Eid al Adha

My sister Zakia and I on the first day of Eid

My sister Zakia and I on the first day of Eid

Well after ten days off, its time to get back to school! We were off from school for Eid al Adha, the annual holiday commemorating Abrahams sacrifice of Ishmael, so I haven’t had Internet in awhile. The holiday is actually only three days but if you count the two weekends plus the fact that everyone takes off a few days before, it starts to add up.

Eid happens twice a year, once in the summer in the week following Ramadan and once in the fall, at the same time as the Hajj, the annual pilgrimage to Mecca. Eid is a time of celebration and is centered on spending time with family. We visited countless family members and every meal was eaten with a large gathering of relatives. Many people who live in the city also go visit family in their native villages further inland but my family didn’t. They told me they don’t like the village very much and try not to go if they can avoid it, which was fine by me. According to my friends who have gone with their families, the conditions aren’t always great although some of the villages are really beautiful.

 

Eating lunch with family during Eid

Eating lunch with family during Eid

The men having lunch. Men and women always eat in separate rooms.

The men having lunch. Men and women always eat in separate rooms.

One common practice that we did do was exchange aydiya. Aydiya is money that adults hand out to children throughout the holiday and kids go around from house to house wishing people a happy Eid and gathering 100-baiza notes (about 25 cents) kind of like Halloween. Typically the older you are the more money you get and I managed to collect almost six rial, which is about 15 dollars! Of course its all in 100-baiza notes so its not the most space-efficient since there are 1,000 baiza in every rial, but the coffee machine at school only takes baiza so I can definitely put them to good use.

It is also customary to buy new clothes for Eid and everyone gets very dressed up. It was amazing to see the women in their sparkly traditional dresses and men in their new dishdashas or traditional robes. Even the babies get new clothes and the infants in dishdashas were some of the cutest things I have ever seen. I also saw a little girl and her mother wearing the same dress which was adorable and reminded me of the American Girl Doll magazines that sold outfits in both doll and people sizes.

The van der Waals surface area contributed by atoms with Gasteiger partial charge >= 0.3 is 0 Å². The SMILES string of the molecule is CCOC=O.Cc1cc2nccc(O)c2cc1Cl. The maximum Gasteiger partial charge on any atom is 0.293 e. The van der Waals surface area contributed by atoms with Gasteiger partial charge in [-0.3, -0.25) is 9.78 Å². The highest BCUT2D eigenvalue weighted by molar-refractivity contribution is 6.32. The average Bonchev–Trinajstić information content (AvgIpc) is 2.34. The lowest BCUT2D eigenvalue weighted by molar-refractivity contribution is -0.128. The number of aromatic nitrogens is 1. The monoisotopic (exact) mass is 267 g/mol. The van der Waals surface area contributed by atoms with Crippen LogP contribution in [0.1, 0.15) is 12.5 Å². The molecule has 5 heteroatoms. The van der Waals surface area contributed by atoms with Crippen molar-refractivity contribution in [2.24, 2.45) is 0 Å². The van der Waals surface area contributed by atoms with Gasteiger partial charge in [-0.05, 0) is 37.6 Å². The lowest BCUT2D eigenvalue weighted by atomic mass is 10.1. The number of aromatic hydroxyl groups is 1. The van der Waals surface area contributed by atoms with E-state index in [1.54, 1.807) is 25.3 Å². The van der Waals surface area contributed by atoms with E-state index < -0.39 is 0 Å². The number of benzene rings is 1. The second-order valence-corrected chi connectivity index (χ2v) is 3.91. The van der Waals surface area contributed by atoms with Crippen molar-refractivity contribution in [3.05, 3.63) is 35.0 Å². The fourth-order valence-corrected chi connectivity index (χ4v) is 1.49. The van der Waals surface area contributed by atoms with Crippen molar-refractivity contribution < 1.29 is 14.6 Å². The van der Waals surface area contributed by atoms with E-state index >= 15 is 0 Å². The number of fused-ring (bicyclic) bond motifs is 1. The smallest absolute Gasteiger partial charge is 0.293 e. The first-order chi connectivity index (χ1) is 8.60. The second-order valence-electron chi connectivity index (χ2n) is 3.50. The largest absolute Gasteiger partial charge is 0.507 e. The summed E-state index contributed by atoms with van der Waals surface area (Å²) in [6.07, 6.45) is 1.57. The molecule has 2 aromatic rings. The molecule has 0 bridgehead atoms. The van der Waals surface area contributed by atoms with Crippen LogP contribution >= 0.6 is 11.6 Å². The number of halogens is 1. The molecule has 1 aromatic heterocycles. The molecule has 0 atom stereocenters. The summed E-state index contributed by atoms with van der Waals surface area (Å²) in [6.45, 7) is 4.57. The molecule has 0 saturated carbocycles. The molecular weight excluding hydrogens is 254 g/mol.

My father and brother in dishdashas

My father and brother in dishdashas

Eid is all about family but it is also equally about food. There are tons of foods prepared just for Eid, including tons of desserts. My host mother made dozens of oval shaped cookies filled with chocolate icing, called “camel eyes” and one of the most addicting things I have ever tasted. Another traditional dish is shuwa, meat that is seasoned, wrapped in banana leaves (or tin-foil in the modern adaptation) and then slow cooked in a hole in the ground for two days. Although I still am a vegetarian I was persuaded to try some and I have to admit it was delicious! I felt like I couldn’t miss out on something that is only prepared once a year and the looks on the faces of the relatives in the room as I had my first bite was priceless.

My aunt preparing food for Eid

My aunt preparing food for Eid

Another central part of Eid is the ritual slaughter, in commemoration of Abrahams sacrifice. It is customary for each family to slaughter an animal, and my family did participate in this tradition. But that really deserves its own blog post so more on that later!

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1 Comment (+add yours?)

  1. POppa
    Oct 20, 2013 @ 21:53:14

    Miriam,
    I am afraid I would gain a great deal of weight eating all of these fabulous dishes but mainly the deserts and camel eyes cookies. Assuming that goat tastes like lamb(does it?) I am sure it would become a favorite. I plan on researching EID and what it represents. We just read about the binding of Isaac last Shabbat, so I am most interested in this. Just the history major(and religion minor) in me!
    Hope getting back to school is not like starting all over.
    Love,
    Poppa

    Reply

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